Many people have pointed out that, in reality, Goldstone actually did not renounce very much but, by saying he was “rethinking” certain limited things – mostly that he now seems to think that the awful and illegal killing of civilians might not have been the result of Israeli military policy – although he does not question that there was awful, illegal killing – by saying even this the defenders of Cast Lead are already discrediting the entire UN report.  David Horowitz, in the Jerusalem Post, tells us:

“But the astounding piece in The Washington Post by the Jewish justice, who presided over the Goldstone Report that accused Israel of war crimes and possible crimes against humanity in Gaza during Operation Cast Lead, represents nothing less than an apology to Israel.

“If I had known then what I know now,” he writes in the first extraordinary paragraph of his mea culpa, “the Goldstone Report would have been a different document.”

How dramatic the about-face. And how terrible that it was necessitated.

How tragic, that is, that Goldstone so misplaced his moral compass in the first place as to have produced a report that has caused such irreversible damage to Israel’s good name.”

[Read the rest of the article – it gets worse!]

And finally [and I’m rewriting this section having just seen that Goldstone clarified his position in an AP interview], where has Goldstone been in the last four or five days? How could he not have realized the way he would be used by the Israelis by even suggesting that maybe he needed to “reconsider” what the report says. “If I knew then” he says – well sure, whenever we learn new things it informs our previous ideas. But nowhere does Goldstone repudiate the basic truth of the report.  but now, despite good clarifications from people like Adam Horowitz, for much of the world, that doesn’t matter.  The story now is that the Goldstone report was wrong, Goldstone said so, Israel is vindicated. It would have been nice if he had never written the Post piece – but having written it he owed it to us to have clarified it immediately so that he couldn’t be used this way. Some have posited that Goldstone succumbed to the constant pressure and invective that he’s had to endure [See Ian Williams in Foreign Policy in Focus] and wanted, at least to some degree, get his detractors to see that he’s still the good Jew, the good Zionist he was before the report. Well, the reality is that it hasn’t really done anything to mollify those who have attacked him. Most, like Horowitz, are happy to use the Post article to vindicate Israel and the IDF, but they still think Goldstone has neither said nor atoned enough.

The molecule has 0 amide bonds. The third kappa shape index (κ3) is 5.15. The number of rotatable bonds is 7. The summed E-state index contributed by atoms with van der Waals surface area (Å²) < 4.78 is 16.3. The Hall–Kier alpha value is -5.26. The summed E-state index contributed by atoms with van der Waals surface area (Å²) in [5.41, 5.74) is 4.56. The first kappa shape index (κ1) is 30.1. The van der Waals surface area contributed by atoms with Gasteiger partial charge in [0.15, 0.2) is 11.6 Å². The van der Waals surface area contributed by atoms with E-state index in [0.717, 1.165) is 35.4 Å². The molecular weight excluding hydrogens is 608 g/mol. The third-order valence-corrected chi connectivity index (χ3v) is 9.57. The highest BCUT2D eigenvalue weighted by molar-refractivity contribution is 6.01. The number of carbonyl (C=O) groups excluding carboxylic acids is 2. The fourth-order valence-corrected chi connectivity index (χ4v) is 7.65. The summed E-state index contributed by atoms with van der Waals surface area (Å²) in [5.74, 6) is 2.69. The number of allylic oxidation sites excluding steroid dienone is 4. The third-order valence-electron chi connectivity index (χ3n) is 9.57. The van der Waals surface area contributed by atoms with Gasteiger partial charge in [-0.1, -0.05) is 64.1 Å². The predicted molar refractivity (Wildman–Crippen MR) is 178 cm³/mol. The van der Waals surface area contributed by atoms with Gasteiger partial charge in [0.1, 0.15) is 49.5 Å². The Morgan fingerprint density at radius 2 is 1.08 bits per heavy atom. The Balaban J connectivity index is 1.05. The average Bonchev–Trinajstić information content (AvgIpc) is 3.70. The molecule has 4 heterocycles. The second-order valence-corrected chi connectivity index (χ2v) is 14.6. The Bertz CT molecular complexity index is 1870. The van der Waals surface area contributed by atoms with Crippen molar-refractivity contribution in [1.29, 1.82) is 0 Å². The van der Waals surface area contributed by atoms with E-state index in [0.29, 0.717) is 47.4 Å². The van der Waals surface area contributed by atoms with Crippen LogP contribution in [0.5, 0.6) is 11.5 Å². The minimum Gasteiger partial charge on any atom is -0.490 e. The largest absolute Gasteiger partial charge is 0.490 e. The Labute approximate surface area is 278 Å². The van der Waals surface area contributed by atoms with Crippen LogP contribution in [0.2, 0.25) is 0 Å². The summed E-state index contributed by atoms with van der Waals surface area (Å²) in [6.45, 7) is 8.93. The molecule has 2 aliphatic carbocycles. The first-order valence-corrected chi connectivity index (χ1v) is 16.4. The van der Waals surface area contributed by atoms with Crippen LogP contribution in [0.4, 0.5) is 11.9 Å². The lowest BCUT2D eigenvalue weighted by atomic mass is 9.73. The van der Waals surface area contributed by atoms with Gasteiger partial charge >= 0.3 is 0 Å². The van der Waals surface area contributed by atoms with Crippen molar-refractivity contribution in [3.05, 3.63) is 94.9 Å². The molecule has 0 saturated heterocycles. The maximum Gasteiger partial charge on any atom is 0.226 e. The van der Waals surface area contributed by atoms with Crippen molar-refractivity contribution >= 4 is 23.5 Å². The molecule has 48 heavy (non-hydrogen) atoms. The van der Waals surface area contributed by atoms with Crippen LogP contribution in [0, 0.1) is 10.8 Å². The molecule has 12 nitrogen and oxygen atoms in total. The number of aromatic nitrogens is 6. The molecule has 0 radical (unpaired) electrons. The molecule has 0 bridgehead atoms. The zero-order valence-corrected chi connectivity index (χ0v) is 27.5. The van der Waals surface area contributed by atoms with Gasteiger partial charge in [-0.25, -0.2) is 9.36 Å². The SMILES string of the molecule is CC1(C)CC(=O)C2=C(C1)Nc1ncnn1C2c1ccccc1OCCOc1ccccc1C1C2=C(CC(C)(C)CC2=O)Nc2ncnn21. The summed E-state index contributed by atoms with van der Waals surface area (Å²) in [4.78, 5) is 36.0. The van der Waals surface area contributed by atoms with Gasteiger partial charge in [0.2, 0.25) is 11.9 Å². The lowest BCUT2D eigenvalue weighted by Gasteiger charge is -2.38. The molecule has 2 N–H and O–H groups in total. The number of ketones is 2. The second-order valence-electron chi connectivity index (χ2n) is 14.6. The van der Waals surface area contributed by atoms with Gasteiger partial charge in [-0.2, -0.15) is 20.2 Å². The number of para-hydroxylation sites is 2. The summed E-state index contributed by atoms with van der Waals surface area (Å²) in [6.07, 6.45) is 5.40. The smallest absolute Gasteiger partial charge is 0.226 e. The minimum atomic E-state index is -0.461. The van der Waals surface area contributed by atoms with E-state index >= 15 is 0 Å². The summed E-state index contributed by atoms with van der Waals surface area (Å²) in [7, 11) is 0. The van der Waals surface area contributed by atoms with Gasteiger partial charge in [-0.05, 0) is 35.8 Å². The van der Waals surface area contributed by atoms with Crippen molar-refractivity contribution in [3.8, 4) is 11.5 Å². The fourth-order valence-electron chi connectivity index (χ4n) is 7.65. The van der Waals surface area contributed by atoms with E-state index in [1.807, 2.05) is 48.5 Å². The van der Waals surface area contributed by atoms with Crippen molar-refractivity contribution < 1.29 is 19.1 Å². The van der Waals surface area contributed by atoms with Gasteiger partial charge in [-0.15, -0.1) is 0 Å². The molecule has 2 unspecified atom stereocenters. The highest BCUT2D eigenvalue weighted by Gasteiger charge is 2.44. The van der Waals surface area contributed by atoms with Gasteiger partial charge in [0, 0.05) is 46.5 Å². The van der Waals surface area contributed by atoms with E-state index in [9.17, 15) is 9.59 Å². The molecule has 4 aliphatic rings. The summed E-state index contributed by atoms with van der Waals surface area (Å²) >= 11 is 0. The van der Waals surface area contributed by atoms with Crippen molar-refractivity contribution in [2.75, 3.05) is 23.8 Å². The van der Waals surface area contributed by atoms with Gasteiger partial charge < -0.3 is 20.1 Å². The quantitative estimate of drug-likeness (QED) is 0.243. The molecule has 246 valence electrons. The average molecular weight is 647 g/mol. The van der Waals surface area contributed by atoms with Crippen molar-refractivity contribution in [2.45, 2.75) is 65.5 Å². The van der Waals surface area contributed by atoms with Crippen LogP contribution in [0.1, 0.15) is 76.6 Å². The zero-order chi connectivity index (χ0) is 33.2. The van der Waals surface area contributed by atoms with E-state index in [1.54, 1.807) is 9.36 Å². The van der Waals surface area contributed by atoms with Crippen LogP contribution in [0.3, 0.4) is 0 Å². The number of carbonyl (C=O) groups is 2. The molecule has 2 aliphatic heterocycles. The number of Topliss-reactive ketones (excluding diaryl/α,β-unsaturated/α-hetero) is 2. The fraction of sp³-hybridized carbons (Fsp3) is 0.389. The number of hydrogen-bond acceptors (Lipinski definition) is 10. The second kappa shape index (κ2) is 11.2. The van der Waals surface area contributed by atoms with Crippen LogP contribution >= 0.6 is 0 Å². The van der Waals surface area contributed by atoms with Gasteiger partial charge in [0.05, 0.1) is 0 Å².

One last thought about speaking out. I said at the beginning that I’d explain why, when talking about Goldstone’s report I put quotation marks around “his” report. We tend to forget that there were four people responsible for writing it.  Where are the other members of the UN commission that wrote the report, Professor Christine Chinkin, Professor of International Law at the London School of Economics and Political Science, who was a member of the High Level Fact Finding Mission to Beit Hanoun (2008); Ms. Hina Jilani, Advocate of the Supreme Court of Pakistan and former Special Representative of the Secretary General on Human Rights Defenders, who was a member of the International Commission of Inquiry on Darfur (2004); and Colonel Desmond Travers, a former officer in the Irish Armed Forces and member of the Board of Directors of the Institute for International Criminal Investigations (IICI). A distinguished panel who all signed the final report. Will they say anything about this situation or will they be properly, diplomatically silent?

Two final notes:

If you want to see what really happened to the Samouni family [who was almost wiped out by "accident," click here

 And finally, probably the most reasoned piece about all of this is by B'Tselem's executive director, Jessica Montell in today's Washington Post. Check it out.